Saturday, November 12, 2011
Federal Rule of Evidence 1002, the Best Evidence Rule, provides that
To prove the content of a writing, recording, or photograph, the original writing, recording, or photograph is required, except as otherwise provided in these rules or by Act of Congress.
So, let's say that a debtor in a bankruptcy action testifies that she never made a contribution to an IRA and produces account statements for that IRA that cover a certain stretch of time but does not produce statements that cover another stretch of time. Does the testimony violate the Best Evidence Rule? According to the recent opinion of the United States Bankruptcy Court for the District of Massachusetts in In re LeClair, 2011 WL 5282605 (Bkrtcy.D.Mass. 2011), the answer is "no."In LeClair, David M. Nickless, Chapter 7 trustee, objected to debtor Betty LeClair's claimed exemption in an annuity held for her benefit by the John Hancock Life Insurance Company.
The trustee d[id] not dispute that the funds used to purchase Ms. LeClair's annuity came directly to John Hancock from her IRA at Citi Smith Barney. Rather, he allege[d] that the funds used to purchase the annuity were deposited into the IRA within five years of the debtor's bankruptcy filing and thus, according to the limitations set forth in the statute, Ms. LeClair's exemption [wa]s limited to $1913.66 which is 7% of her earned income for that period.
That five year period ran from from June 25, 2005 through June 24, 2010. LeClair testified that she never made a contribution to the IRA at any time, prompting Nickless' objection that this testimony violated Federal Rule of Evidence 1002. Nickless pointed out that while "LeClair was able to produce account statements showing no contributions to the IRA between November 30, 2005 and July 15, 2008 when the annuity was purchased, she could produce no records for the period from June 25, 2005 through November 29, 2005." Nickless claimed that these statements were the "best evidence" of whether LeClair contributed to the IRA and LeClair's testimony thus violated the Best Evidence Rule.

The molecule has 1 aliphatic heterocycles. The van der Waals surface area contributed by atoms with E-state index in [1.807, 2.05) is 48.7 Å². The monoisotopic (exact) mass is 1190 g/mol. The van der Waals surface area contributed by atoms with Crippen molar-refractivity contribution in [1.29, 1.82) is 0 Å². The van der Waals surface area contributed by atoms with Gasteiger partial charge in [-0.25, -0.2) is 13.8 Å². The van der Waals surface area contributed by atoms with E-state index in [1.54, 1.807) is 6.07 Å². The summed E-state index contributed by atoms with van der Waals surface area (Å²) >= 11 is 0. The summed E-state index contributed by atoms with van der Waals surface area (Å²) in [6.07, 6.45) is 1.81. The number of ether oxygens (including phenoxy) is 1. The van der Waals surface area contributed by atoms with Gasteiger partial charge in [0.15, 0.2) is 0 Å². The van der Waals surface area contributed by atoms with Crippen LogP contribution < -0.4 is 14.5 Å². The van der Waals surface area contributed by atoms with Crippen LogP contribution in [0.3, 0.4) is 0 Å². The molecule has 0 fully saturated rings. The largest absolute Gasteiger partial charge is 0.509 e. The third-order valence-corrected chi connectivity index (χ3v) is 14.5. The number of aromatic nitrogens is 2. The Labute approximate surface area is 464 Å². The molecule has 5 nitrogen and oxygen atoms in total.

The United States Bankruptcy Court for the District of Massachusetts correctly disagreed, concluding that
The trustee misperceives the rule. Ms. LeClair's testimony was not elicited to prove the contents of a writing; she was testifying to a particular fact known to her, namely the history of the IRA she inherited from her first husband. "[A]s the advisory committee note makes clear, Rule 1002 applies not when a piece of evidence sought to be introduced has been somewhere recorded in writing but when it is that written record itself that the party seeks to prove."..."No evidentiary rule...prohibits a witness from testifying to a fact simply because the fact can be supported by written documentation."...Despite its nickname, the rule does not require that a writing be deemed better evidence than oral testimony or that when written evidence exists, it must be presented instead of oral testimony....The absence of a paper trail to establish that no contributions to the IRA occurred between June and November 2005 does not render Ms. LeClair's own testimony on this point inadmissible.